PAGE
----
This post is sponsored by The Breastfeeding Shop.
As soon as I entered the room, I scanned for other moms. Was I the only one who brought a baby to this military event? Oh good, no, there were a few moms with babies across the room. I made some new friends and someone complimented me on my dress, which had an unusually high neckline and tied at the nape of the neck. “Thanks,” I said with a smile, starting to feel comfortable. “I just picked it up last week. I’m going to have to nurse the baby in an hour, and this was the only dress I could find with. . . easy access!”
There was silence for a moment. Then one of the women quietly asked, “Is your baby still nursing? Where do you plan to do that here?” I looked around me at the mixed company all dressed in semi-formal attire. Was I the only one who would need to worry about milk in the middle of this party?
What to wear to a formal event when you are nursing
If you’re a mom with a nursing baby, you know what it’s like to have to plan your wardrobe around your baby’s eating schedule. This is especially challenging at formal or semi-formal events, like a professional holiday party. Even if you can get a babysitter, a nursing mom can’t spend more than a few hours away from baby. Because. . . those boobs aren’t going to take the night off. You either have to nurse the baby or find somewhere to pump.
Going to a military ball? You’ll want a dress you can unhook with one hand. Office Christmas party? Don’t wear a turtleneck! Go for a snazzy, button-down blouse and a skirt. Bring a cover-up or a blazer if you are a new mom. In the first few months, milk letdown and surprise leakage can be an embarrassing situation.
Even after you have chosen the perfect nursing-friendly outfit and packed your breastpump in a discreet, semi-professional bag, the challenge is only halfway over. Once you arrive at the event, you may find yourself surveying the situation and wondering, “Okay, where am I going to do this?” It is unlikely that anyone has considered a designated nursing area for the evening.
Don’t worry, Mama. Take a deep breath. I will walk you through your options.
Before the event
Consider whether or not to bring the baby. Yes, I have seen a few babies at military balls. And they may be allowed at an office gathering, depending where you work. If you aren’t sure, ask. If they say no, you can plan for childcare. It also gives you a chance to pump and freeze bottles of milk for the baby ahead of time. If they say yes, then politely ask if there will be a private area where you can nurse that isn’t a bathroom.
If you’ll need to pump, pack up your entire kit. Make sure the batteries are charged and that you have the small cooler bag if you plan to save any milk.
At the event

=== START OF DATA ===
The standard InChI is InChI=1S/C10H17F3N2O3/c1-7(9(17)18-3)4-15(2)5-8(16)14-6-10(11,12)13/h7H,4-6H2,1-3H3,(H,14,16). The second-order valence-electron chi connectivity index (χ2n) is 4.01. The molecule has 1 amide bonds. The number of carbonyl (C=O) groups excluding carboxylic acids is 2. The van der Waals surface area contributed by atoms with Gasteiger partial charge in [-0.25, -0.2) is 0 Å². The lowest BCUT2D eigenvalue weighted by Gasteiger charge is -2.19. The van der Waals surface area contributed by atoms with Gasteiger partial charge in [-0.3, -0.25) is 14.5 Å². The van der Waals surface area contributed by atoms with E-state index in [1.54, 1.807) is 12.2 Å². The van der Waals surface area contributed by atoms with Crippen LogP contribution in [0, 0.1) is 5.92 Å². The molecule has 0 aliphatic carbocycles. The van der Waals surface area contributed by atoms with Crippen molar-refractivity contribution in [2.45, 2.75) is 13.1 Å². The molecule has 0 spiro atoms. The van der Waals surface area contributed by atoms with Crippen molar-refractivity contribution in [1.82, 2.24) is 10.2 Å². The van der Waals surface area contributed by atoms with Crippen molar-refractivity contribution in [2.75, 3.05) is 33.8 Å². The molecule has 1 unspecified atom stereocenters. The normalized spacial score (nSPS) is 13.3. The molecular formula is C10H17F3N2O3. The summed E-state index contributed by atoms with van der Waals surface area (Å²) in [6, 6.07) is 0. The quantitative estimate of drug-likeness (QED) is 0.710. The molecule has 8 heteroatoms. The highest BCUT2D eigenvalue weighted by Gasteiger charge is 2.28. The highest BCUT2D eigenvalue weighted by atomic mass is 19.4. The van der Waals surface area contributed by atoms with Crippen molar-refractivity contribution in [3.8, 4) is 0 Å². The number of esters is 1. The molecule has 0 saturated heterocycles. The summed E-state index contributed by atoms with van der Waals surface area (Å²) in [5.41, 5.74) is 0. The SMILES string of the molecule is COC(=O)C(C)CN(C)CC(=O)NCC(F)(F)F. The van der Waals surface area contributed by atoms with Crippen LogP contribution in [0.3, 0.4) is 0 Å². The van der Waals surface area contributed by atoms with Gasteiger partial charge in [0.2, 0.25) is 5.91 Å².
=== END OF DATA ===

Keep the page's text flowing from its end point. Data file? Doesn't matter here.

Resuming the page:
Decide approximately when you will need to feed the baby or pump. Halfway through the party? Close to the end? At an event like a military ball, there is a lengthy ceremony you should try not to miss. At other events, you don’t want to miss dinner. Or there may be prizes given away near the end. Do you want the childcare folks to bring the baby to you or will you stop by at a designated time? Talk to your spouse and let them know your plan.
If you want to nurse in public, you can. It is absolutely your decision how and where to feed your child. However, at a formal event, especially one with a large number of men, you may not be comfortable nursing without some cover. If you just want to throw a cloth or blanket over your shoulder, that works fine. If you would be more comfortable in a private space, then be sure to ask for one.
Locate a good nursing location. At a hotel, this may be a hotel room (if you reserved one) or a meeting room that won’t be used. You could also nurse in the childcare area, if there is one on site. At other locations, ask for a private office or an employee lounge area. Any room with a key is ideal, so you can ensure no one will walk in on you. A bathroom is not ideal because there is nowhere sanitary to lay out the supplies or to put down the baby for a moment.
Give yourself a virtual high-five! You just fed a baby at a professional event! Not every woman has faced this scenario, but almost everyone can understand the struggle. You are now part of a very elite group of mamas.
The Breastfeeding Shop provides name-brand, high-quality breast pumps and breastfeeding supplies. Catering to the military community, the Breastfeeding Shop’s quick and easy service ensures that TRICARE beneficiaries can receive breast pumps and supplies at no-cost to them.
By Lizann Lightfoot